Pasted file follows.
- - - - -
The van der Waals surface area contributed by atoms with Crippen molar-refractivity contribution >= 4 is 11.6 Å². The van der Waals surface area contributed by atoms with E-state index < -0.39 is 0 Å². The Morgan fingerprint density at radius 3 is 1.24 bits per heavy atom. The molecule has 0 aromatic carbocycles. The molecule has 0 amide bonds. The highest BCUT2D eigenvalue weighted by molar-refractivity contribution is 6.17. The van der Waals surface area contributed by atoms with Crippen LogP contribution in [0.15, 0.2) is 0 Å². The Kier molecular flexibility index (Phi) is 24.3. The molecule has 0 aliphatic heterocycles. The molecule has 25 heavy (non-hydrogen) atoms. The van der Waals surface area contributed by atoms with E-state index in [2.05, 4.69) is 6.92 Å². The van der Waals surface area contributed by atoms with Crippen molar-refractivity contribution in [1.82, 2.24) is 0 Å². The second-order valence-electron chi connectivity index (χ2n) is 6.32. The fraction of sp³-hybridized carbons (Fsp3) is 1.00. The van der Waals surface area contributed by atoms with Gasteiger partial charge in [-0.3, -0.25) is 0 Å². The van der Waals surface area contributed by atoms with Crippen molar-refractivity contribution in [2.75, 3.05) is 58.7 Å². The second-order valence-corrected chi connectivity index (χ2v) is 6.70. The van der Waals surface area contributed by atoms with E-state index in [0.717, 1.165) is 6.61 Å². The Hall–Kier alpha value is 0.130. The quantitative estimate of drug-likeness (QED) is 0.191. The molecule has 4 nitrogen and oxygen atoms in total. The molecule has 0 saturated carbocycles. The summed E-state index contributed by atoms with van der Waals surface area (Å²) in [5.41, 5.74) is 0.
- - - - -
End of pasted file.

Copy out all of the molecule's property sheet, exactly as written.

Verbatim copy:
The van der Waals surface area contributed by atoms with Crippen molar-refractivity contribution >= 4 is 11.6 Å². The van der Waals surface area contributed by atoms with E-state index < -0.39 is 0 Å². The Morgan fingerprint density at radius 3 is 1.24 bits per heavy atom. The molecule has 0 aromatic carbocycles. The molecule has 0 amide bonds. The highest BCUT2D eigenvalue weighted by molar-refractivity contribution is 6.17. The van der Waals surface area contributed by atoms with Crippen LogP contribution in [0.15, 0.2) is 0 Å². The Kier molecular flexibility index (Phi) is 24.3. The molecule has 0 aliphatic heterocycles. The molecule has 25 heavy (non-hydrogen) atoms. The van der Waals surface area contributed by atoms with E-state index in [2.05, 4.69) is 6.92 Å². The van der Waals surface area contributed by atoms with Crippen molar-refractivity contribution in [1.82, 2.24) is 0 Å². The second-order valence-electron chi connectivity index (χ2n) is 6.32. The fraction of sp³-hybridized carbons (Fsp3) is 1.00. The van der Waals surface area contributed by atoms with Gasteiger partial charge in [-0.3, -0.25) is 0 Å². The van der Waals surface area contributed by atoms with Crippen molar-refractivity contribution in [2.75, 3.05) is 58.7 Å². The second-order valence-corrected chi connectivity index (χ2v) is 6.70. The van der Waals surface area contributed by atoms with E-state index in [0.717, 1.165) is 6.61 Å². The Hall–Kier alpha value is 0.130. The quantitative estimate of drug-likeness (QED) is 0.191. The molecule has 4 nitrogen and oxygen atoms in total. The molecule has 0 saturated carbocycles. The summed E-state index contributed by atoms with van der Waals surface area (Å²) in [5.41, 5.74) is 0.